- Analyze, understand and critique both normative and non-normative definitions of power, and the unique contributions both make toward the work of diminishing conflict and promoting peace-building
- Explain the profound value of being able to understand and learn from communities that are not one's own through the lens of art, culture, language, religion and the experiences of others.
College Core Requirements
Study in the Major Field
The student’s course of study in the College consists of three parts: Liberal Studies, the major field, and electives. Together these three parts contribute to the liberal education of the student which is the common purpose of all study in the College. By “liberal education” the College understands not only a deep and thorough knowledge of a particular area of study but a knowledge of the diverse areas of study represented by criticism, history, the arts, the behavioral and social sciences, philosophy, religious studies, the natural science, and mathematics.
The major field program generally is built upon a set of core courses and a specialized “concentration.” The number of courses required for a major varies by department. Most students go beyond the minimum requirements, electing additional courses which both broaden and deepen their understanding of their chosen discipline.
Because no academic major program is built in isolation, students are required to pursue a number of electives of the student’s choice. The inherent flexibility of this curriculum demands that the student consult an academic advisor at each stage in the total program and at least once prior to each registration.
Students will be prompted to visit the College Office for their official graduation check early in their senior year.
Declaration of Major, Minor and Concentration
All students in the College are required to declare a major field prior to beginning their junior year. The student will then be assigned a faculty advisor in the major field department or program and should make an appointment to see that advisor at his or her earliest convenience.
Students must declare or change majors, minors, and concentrations, via Campus Connection. However, for the purpose of exploring the possibility of changing a major field, the student should consult an academic advisor in the Office for Academic Advising Support.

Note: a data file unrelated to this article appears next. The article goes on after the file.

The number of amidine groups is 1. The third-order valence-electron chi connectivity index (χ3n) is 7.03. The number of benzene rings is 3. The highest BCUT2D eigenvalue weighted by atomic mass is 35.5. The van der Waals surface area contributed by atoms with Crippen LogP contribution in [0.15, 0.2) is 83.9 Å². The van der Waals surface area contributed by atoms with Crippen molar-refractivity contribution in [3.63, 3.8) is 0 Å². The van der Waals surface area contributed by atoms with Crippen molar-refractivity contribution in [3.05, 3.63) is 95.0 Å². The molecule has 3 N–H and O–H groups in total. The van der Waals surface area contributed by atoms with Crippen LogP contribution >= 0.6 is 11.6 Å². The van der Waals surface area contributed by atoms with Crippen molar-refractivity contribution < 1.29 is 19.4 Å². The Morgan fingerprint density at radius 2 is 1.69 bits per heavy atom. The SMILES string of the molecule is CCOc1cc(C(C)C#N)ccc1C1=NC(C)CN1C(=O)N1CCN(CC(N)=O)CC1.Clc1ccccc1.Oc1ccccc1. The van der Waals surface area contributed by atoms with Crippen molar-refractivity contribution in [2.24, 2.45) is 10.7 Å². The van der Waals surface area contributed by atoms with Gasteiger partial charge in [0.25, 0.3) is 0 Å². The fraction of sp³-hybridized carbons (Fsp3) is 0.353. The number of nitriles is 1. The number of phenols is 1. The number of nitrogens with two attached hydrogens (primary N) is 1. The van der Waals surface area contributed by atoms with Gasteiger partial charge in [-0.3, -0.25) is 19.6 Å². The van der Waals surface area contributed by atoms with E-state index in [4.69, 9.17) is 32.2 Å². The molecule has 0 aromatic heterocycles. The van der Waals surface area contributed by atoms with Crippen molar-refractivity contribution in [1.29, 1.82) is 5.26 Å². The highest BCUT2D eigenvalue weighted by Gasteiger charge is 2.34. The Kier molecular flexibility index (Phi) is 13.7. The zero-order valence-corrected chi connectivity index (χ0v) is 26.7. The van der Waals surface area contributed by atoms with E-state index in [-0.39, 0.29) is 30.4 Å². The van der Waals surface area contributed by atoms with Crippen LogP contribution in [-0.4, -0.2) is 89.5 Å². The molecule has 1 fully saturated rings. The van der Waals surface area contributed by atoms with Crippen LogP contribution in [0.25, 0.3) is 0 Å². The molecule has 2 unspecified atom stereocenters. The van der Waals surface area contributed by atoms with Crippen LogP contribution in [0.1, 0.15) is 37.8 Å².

The Modern Language Requirement (MLR)
All students will be required to demonstrate competence in a modern language (i.e., a language other than English) equivalent to the proficiency attained from one year of college-level language study. This Modern Language Requirement (MLR) may be demonstrated by:
- placing into 104 or above on the DePaul language placement exam
- completing the last course or earning AP/IB credit for the last course in the first-year college sequence of any language (e.g. 103 for DePaul language classes)
- completing a college course or earning AP/IB credit for a college course beyond the first-year level in any language (e.g. 104 or above for DePaul language classes)
- completing the final course of a four-year sequence of the same modern language in high school1
- completing a proctored exam by BYU and passing the exam (see the Department of Modern Languages website for registration details)
- completing a proctored Written Proficiency Test (WPT) by Language Testing International (LTI) and achieving a score of Beginner High or above (see the Department of Modern Languages website for registration details)
Students are strongly encouraged to take the DePaul language placement exam even if they have met the MLR via study of a language in high school. This will ensure continuation of language study at the proper level.
Students who complete an Inter-College Transfer (ICT) to the College will abide by this MLR in place on the effective date of the ICT, regardless of when they first matriculated at DePaul.